Time-Based Media Project

 TBMC 1 

About the Time-Based Media Project 

The Time-Based Media Project at Carnegie Museum of Art is a multifaceted initiative focused on stewarding film, video, audio, and computer-based artworks into the future, and on catalyzing research and discussion in the field. The project launched in 2011 with funding from the Andrew W. Mellon Foundation. Phase I, which concluded in mid-2014, centered on examining and cataloging CMOA’s time-based media collection and taking initial steps to make it more widely available to researchers and the general public. The museum also hosted a three-day public symposium, A Collection of Misfits: Time-Based Media and the Museum, to address the challenges of building and maintaining time-based media art collections within a museum. 

Comprised of nearly 1,000 time-based artworks, CMOA’s time-based media collection reflects the history of the museum’s department of film and video, established in 1970. As part of the first wave of museums to celebrate moving image work, CMOA played a central role in legitimizing film as an art form, hosting historical screenings, director’s retrospectives, and monthly appearances of avant-garde filmmakers from around the world. It was at the forefront of a movement that eventually resulted in the integration of time-based media in museum collections worldwide. Preservation efforts undertaken during Phase I have enabled ongoing presentations of collection works in CMOA’s Scaife Galleries. 


Phase II: Where We are Today 

With an additional grant from the Andrew W. Mellon Foundation awarded in 2013, the project team is now undertaking Phase II. Spanning three years, the second phase will promote the long-term stability and vitality of this collection; make it more widely accessible to a variety of users on - and off-site; and advance discussions among museums, artists, and other constituents about methodologies and standards for preserving time-based media art. 

Additionally, the project team will also be working to preserve a sizable collection of archival resources. These materials provide valuable context for the artworks and add depth and dimension to our understanding of the evolution of the field. Phase II programming includes Double Exposure, a series of screening events presenting contemporary perspectives on pioneers of the past. A symposium, scheduled for October 22–24, 2015, will build on the museum’s successful 2013 conference A Collection of Misfits: Time-Based Media and the Museum, bringing leading experts in the field to Pittsburgh. Phase II will culminate in a website, book, and exhibition planned for 2017.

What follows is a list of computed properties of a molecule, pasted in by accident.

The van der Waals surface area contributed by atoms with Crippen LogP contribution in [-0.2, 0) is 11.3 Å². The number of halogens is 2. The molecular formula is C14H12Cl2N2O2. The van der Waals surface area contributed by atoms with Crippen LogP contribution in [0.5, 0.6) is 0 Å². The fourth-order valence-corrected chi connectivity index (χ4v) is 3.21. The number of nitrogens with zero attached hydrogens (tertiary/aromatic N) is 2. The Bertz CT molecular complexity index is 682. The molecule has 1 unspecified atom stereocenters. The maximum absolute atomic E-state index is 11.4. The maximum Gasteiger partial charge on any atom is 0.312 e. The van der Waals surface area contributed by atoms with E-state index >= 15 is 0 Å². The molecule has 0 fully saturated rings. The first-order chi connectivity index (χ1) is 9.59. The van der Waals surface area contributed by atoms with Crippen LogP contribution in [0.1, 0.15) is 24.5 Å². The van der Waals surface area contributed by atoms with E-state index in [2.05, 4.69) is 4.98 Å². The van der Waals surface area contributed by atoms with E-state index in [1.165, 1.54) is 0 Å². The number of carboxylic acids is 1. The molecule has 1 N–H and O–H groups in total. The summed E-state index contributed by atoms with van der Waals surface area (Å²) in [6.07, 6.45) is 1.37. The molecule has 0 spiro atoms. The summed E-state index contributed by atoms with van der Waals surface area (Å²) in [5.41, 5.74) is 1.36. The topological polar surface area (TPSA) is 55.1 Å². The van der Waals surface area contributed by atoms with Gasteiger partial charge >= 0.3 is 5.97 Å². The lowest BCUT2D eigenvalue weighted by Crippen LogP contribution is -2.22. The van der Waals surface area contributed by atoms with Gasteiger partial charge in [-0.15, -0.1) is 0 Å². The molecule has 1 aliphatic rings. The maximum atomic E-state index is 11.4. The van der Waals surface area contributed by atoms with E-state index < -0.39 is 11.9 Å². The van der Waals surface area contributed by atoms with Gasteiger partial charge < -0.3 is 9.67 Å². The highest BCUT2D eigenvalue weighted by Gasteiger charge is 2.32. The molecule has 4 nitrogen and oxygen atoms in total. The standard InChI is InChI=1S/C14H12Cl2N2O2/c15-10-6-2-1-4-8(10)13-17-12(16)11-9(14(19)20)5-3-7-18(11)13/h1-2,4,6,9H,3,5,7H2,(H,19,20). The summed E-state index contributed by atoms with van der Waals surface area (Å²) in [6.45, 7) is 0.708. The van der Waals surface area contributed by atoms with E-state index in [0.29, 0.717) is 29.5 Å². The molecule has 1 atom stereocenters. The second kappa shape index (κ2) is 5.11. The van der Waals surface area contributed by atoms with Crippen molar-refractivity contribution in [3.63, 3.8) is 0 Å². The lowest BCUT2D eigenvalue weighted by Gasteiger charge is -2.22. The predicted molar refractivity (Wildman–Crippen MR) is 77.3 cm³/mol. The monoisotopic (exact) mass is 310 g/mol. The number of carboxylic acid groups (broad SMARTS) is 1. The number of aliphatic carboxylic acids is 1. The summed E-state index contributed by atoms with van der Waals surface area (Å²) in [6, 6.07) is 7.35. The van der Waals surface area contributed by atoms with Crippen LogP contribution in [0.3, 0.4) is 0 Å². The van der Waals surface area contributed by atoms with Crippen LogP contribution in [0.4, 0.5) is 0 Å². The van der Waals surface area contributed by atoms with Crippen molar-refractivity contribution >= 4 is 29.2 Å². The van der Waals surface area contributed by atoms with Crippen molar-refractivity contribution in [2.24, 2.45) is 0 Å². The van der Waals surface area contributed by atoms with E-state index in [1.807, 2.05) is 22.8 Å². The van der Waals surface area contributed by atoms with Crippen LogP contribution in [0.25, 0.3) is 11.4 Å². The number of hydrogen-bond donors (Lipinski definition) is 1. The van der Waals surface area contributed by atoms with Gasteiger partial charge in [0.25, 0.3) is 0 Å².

Misfits 2015: A Symposium on Time-Based Media and the Museum
October 22-24, 2015
The aim of the Misfits 2015 symposium is to encourage discourse around the practical and philosophical considerations involved in building, maintaining, exhibiting, and preserving time-based media art collections. Bringing together professionals from all points along the media continuum—artists and archivists, curators and conservators, academics and media archaeologists—the symposium address the opportunities and challenges of working with time-based media.

Learn more and register now. 

Program Notes blog series:
Read more about the project on the CMOA Blog.


The Andrew W. Mellon Time-Based Media Project is made possible due to the generous support of the Andrew W. Mellon Foundation. 

Image credits: 1. Carnegie Museum of Art Visiting Filmmaker tickets from the 1970s. Image: Department of Film and Video Archive at the Carnegie Museum of Art. 2. Dara Birnbaum, installation view of Damnation of Faust: will-o’-the-wisp (A Deceitful Goal), 1985, 3-channel video installation; color, sound; 4 min; Purchase: gift of Mr. and Mrs. Milton Fine and the Carnegie International Acquisition Fund. 3. Carnegie Museum of Art Visiting Filmmaker posters from the 1970s. Image: Department of Film and Video Archive at the Carnegie Museum of Art. 4. Department of Film and Video general admission tickets. Image: Department of Film and Video Archive at the Carnegie Museum of Art.